But I am not sure where that takes us when looking at the central bank. After all, the central bank can’t set fiscal policy or quasi-fiscal policy for that matter – both are starting points for the central bank. Look at Brazil’s situation: you can also argue that if emerging economies weren’t bidding up the price of commodities, then Brazil’s currency might not be at a multi-decade high, boosting consumer purchasing power. But there is not much Brazil’s central bank can do about commodity prices or for that matter the accommodative monetary policy from the US which is also playing a role in ‘exporting’ easy money and consumption to Brazil.

Jorge Kuri: Okay, Gray. But why go after car loans? What’s wrong with the monetary policy instrument, i.e., Selic rates, that Brazil has used for years?

Gray Newman: I hear from a lot of investors that yearn for the days when Brazil hiked interest rates aggressively. But look, the world is different. It’s not the same hiking interest rates in 2004 or 2005 when your currency is near multi-decade lows as when you are in 2011 and your currency is at a multi-decade high in large part due to global demand for your exports and an extremely accommodative monetary stance in most of the developed world. If you simply hike interest rates today, you run the risk of seeing your currency strengthen even further, and that can drive a further wedge in the economy by boosting consumer purchasing power while damaging your domestic productive sectors – what we call the Growth Mismatch (see “Brazil: Growth Mismatch Revisited”, This Week in Latin America, March 14, 2011).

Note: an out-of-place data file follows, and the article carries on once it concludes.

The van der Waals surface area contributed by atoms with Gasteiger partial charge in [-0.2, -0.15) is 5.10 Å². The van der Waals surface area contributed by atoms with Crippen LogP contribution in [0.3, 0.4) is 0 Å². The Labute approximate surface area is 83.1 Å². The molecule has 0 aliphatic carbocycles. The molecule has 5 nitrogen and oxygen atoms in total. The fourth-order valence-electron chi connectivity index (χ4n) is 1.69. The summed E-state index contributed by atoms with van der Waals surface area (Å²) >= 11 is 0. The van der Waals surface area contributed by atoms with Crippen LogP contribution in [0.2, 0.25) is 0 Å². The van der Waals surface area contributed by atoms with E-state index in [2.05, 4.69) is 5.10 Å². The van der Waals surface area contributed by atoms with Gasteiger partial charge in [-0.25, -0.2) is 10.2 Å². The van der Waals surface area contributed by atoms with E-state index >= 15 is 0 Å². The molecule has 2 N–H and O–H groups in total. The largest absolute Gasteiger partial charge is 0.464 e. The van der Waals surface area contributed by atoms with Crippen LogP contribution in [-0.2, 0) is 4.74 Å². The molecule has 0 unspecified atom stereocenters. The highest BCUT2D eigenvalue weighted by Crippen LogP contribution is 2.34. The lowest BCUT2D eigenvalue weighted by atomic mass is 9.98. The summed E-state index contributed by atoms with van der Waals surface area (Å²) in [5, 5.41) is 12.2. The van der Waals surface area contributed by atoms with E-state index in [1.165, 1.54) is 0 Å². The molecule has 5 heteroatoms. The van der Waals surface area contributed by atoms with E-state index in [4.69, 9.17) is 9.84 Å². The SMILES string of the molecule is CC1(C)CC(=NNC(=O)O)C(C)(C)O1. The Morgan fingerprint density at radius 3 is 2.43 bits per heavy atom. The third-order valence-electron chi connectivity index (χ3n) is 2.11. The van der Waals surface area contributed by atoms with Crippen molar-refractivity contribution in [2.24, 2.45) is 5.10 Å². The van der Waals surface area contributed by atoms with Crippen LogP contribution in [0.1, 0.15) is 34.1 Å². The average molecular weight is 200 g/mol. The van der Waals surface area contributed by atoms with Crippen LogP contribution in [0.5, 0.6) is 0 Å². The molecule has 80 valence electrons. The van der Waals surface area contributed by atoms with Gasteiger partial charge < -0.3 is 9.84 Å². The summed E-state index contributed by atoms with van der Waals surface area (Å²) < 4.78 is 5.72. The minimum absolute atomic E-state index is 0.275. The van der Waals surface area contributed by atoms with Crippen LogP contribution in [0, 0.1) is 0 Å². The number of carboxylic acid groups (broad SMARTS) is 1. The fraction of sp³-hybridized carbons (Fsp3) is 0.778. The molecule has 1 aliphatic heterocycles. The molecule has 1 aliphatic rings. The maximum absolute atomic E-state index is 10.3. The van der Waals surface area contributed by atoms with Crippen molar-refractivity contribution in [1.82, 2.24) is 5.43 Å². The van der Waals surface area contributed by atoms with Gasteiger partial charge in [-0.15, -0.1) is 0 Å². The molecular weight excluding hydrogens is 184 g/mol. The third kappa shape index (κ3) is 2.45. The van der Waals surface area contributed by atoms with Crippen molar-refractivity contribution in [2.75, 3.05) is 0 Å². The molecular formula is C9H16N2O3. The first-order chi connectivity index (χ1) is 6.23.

And let’s be clear here: I don’t think that macroprudential measures should be seen primarily as an alternative to interest rates. I think the central bank is genuinely concerned about the rapid growth in consumer credit in Brazil and is acting prudentially to reduce the risk of credit bubbles forming before they take hold. But the authorities also recognize that macroprudential measures do have some impact on inflation and hence must be taken into account when using more traditional tools of monetary policy like interest rates. And it certainly doesn’t go unnoticed that macroprudential measures don’t tend to drive the currency stronger the way that interest rate hikes can.